For clarity, children’s rights are the human rights of children with particular attention to the rights of special protection and care afforded to minors.
The 1989 Convention on the Rights of the Child defines a child as “any human being below the age of 18.”
This definition is made in the realisation that children are rightly perceived as future leaders who ought to be protected against all forms of abuse and societal ills. In Nigeria, there is a Child Rights Act (CRA) of 2003, which is a domestication of the Convention on the Rights of the Child.
Article 3 of the CRC states that “In all actions concerning children, whether undertaken by public or private social welfare institutions, courts of law, administrative authorities or legislative bodies, the best interests of the child shall be a primary consideration.”
Twelve states out of the 36 in Nigeria are yet to domesticate the Child Rights Law (CRL) despite its benefit for children in the country.
To implement the action and put the rights of the child in prosper perspective, the Kwara State House of Assembly, has urged the state government to, as a matter of urgency, set machinery in place for the implementation of the State Child Rights Law to ensure adequate protection of child’s rights in the state.
This is part of the resolutions of the House following a motion on notice on the “Need to Implement the Kwara State Child’s Rights Law” raised by House Leader and member representing Ilorin Central Constituency, Abubakar Olawoyin Mogaji.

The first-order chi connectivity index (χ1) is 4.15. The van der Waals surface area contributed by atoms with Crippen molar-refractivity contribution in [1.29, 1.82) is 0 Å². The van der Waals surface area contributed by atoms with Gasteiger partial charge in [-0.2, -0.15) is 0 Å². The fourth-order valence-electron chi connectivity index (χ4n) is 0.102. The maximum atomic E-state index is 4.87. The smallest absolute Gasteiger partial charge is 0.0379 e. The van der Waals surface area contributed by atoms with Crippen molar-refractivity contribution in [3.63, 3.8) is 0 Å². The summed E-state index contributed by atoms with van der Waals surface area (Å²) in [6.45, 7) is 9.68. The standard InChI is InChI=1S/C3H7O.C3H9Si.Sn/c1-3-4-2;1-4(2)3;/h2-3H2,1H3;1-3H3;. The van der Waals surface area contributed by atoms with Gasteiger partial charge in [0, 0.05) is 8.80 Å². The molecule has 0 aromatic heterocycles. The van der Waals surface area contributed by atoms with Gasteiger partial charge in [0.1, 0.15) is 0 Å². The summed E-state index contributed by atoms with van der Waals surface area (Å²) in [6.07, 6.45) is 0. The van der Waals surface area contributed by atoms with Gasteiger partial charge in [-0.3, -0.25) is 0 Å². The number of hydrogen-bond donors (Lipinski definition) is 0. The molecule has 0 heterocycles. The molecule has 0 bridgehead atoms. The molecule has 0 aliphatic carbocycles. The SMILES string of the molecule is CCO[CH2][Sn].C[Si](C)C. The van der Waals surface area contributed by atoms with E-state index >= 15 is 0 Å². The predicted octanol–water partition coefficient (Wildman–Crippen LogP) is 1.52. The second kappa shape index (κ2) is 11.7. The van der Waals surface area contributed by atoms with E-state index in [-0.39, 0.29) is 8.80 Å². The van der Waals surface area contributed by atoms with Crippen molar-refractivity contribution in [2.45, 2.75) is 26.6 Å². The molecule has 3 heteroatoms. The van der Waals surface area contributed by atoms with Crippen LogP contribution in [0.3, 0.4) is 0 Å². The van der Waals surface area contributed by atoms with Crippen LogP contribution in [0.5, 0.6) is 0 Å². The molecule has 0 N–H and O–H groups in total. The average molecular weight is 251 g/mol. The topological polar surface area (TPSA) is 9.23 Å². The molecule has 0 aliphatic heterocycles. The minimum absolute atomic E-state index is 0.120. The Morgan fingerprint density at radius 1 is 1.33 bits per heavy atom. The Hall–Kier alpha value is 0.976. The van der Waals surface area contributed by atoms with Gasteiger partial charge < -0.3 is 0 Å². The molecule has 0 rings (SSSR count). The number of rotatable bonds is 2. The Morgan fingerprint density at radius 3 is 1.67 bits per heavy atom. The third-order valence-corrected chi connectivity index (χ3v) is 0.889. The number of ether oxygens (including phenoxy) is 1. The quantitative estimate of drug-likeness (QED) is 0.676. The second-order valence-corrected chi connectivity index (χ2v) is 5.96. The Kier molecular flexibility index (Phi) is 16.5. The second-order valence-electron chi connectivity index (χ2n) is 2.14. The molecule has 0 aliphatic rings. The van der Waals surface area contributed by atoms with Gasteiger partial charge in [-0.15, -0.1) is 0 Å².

The Speaker, Engr. Yakubu Danladi Salihu, while reading the resolutions of the House, explained that the need for the state government to commence its implementation becomes expedient in view of the urgent need to curb child abuse and other vices against the future leaders of the state.
The legislature also directed all relevant government agencies to be alive to their statutory responsibilities of protecting the rights of the child.
The House, according to the speaker, equally directed the state Ministry of Information and Communication to embark on sensitisation on the provisions of the law, so as not to run foul of it.
Mogaji had, while raising the motion, expressed concern over the exposure of children to various forms of abuse like street hawking, lack of education, child marriage, rape, discrimination and general lack of parental care, among others.
These, he said, were the causes of juvenile delinquency, pointing out that the implementation of the law and the Social Investment Bill when passed by the House, would improve the fortunes of children in state.
Other members who spoke on the motion identified, among other things, poverty, lack of family planning and ignorance of the existing law and advocated extensive enlightenment on child abuse to curb the trend.
They said the existing law was comprehensive in tackling child abuse and other vices against children in the state.